Jus post bellum as a more philosophical and at the same time complex idea covers the termination phase of war. Jus post bellum widens the classical just war theory based on two notions of jus ad bellum and jus in bello. G.J. Bass puts this issue within the three questions: the obligations to restore the sovereignty of a conquered country, the rights and obligations that belligerent states retain in the political reconstruction of a defeated power and obligations of victorious states to restore the economy and infrastructure of a defeated state 1 . Bass does not directly involve human rights arguments in his vision of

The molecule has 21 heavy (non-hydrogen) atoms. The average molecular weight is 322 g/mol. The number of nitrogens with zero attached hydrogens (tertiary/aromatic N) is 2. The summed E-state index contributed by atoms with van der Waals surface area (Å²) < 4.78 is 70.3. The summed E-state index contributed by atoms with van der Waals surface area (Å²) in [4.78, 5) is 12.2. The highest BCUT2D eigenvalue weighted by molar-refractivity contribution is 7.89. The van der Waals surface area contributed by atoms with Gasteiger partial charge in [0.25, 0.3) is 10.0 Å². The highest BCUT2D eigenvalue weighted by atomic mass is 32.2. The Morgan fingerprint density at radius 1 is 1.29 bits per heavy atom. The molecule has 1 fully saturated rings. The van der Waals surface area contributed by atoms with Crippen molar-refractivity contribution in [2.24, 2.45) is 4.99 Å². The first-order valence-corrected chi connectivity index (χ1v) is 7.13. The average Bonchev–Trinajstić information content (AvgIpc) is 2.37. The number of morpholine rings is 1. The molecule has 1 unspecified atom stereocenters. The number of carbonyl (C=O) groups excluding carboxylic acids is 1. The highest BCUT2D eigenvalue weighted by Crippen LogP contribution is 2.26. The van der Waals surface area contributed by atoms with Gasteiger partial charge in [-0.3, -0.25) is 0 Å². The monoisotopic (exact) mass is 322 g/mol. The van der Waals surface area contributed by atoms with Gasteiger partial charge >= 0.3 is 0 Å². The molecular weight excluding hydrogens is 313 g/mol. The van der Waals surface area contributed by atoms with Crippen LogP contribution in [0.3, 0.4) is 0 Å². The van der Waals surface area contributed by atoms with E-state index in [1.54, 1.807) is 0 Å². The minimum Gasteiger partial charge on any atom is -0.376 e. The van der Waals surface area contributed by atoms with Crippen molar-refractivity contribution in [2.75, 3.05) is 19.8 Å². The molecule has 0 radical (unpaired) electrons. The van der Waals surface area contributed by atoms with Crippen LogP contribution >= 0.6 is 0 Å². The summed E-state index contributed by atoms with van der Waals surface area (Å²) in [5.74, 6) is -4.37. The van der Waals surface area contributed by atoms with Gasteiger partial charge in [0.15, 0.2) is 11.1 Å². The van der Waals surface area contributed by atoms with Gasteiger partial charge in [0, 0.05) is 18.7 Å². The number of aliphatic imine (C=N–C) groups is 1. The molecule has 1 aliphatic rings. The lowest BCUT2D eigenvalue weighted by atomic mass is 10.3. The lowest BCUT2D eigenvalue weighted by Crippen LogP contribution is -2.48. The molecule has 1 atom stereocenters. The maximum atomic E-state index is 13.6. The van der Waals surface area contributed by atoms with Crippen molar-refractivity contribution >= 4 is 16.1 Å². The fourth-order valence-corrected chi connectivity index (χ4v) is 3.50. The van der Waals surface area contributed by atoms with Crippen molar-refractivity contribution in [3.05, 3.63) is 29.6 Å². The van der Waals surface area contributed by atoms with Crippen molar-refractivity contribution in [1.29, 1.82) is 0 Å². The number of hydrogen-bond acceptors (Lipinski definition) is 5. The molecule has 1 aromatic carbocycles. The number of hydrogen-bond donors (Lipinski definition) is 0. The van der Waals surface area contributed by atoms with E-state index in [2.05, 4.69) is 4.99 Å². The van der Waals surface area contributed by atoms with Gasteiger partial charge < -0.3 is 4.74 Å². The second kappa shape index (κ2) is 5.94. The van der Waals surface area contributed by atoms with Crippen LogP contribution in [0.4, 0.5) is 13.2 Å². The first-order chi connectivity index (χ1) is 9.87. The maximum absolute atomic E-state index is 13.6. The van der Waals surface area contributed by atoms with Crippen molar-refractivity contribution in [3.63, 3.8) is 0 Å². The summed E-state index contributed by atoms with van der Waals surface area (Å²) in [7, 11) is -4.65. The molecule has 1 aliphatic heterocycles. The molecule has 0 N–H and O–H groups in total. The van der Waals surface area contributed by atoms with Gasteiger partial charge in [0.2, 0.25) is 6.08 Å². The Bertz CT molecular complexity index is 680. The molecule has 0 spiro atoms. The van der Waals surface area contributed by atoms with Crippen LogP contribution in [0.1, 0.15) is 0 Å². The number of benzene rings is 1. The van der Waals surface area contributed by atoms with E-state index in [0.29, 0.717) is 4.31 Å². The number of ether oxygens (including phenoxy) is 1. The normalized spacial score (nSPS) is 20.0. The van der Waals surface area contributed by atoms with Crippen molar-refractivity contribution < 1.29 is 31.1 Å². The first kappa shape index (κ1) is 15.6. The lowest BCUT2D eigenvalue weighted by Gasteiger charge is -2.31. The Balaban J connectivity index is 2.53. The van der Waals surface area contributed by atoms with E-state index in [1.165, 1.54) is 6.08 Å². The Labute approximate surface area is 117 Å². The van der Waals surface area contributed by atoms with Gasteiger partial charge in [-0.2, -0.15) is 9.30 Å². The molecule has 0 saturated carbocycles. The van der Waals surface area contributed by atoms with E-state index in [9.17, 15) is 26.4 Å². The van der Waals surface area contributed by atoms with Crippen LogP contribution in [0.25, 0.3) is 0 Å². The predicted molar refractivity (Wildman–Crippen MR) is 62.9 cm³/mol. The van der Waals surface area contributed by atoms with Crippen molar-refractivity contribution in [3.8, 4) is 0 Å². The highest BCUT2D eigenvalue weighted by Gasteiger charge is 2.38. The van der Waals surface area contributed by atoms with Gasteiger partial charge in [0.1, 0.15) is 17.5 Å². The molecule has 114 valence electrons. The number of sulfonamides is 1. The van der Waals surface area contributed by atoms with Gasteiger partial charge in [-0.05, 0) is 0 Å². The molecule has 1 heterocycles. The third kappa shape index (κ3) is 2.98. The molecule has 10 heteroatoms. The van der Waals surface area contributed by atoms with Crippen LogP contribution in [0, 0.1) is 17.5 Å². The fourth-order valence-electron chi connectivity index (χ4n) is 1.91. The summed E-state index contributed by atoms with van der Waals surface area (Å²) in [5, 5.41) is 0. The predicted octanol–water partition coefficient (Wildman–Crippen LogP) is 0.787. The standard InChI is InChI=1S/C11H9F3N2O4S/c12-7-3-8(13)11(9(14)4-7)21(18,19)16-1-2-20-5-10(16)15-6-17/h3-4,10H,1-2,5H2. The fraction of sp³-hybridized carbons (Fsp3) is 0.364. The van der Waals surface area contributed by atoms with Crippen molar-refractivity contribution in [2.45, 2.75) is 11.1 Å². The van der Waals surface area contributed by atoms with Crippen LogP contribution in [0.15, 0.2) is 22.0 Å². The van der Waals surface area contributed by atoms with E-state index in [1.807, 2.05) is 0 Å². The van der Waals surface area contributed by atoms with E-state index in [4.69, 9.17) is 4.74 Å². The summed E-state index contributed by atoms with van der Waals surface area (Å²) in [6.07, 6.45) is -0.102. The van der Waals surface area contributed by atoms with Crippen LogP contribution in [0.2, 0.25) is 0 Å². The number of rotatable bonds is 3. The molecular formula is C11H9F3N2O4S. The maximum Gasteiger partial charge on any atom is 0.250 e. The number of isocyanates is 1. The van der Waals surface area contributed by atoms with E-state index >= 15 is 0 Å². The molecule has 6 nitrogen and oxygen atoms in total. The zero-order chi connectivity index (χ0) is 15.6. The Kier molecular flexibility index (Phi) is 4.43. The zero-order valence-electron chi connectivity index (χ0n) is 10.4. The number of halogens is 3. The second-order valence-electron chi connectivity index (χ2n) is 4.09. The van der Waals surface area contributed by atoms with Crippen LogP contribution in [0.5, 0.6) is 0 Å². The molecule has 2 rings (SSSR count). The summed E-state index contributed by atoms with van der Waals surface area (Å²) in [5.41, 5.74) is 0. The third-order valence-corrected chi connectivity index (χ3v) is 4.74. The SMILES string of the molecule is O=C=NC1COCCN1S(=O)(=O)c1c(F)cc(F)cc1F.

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is to acknowledge that providing for refugees and internally displaced is not simply a matter of justice post war, it is necessary to meet the jus in bello conditions of proportionality and necessity. Claims that jus in bello greatly affects jus post bellum are not new. For example, not meeting the conditions of, for example, discrimination, and deliberately targeting civilians is not only wrong because it is a violation of their rights, but also because it undermines the ability to achieve reconciliation and long-lasting peace after war and the goal of jus post bellum, if not all of just war theory, is sustainable long-lasting peace. Failing to meet the displacement-sensitive in bello proportionality or displacement-sensitive in bello necessity has significant consequences not only for permissibility of a particular action in war, but also for what is required of us post-war. This suggests that we have a preponderance of reasons to argue that a state entering a war ought to set up displacement infrastructure at the onset of war. The displacement infrastructure should include political and financial assistance for neighboring countries housing refugees, safe migration routes and most importantly staffing and resources for sufficient number of refugee camps in the region.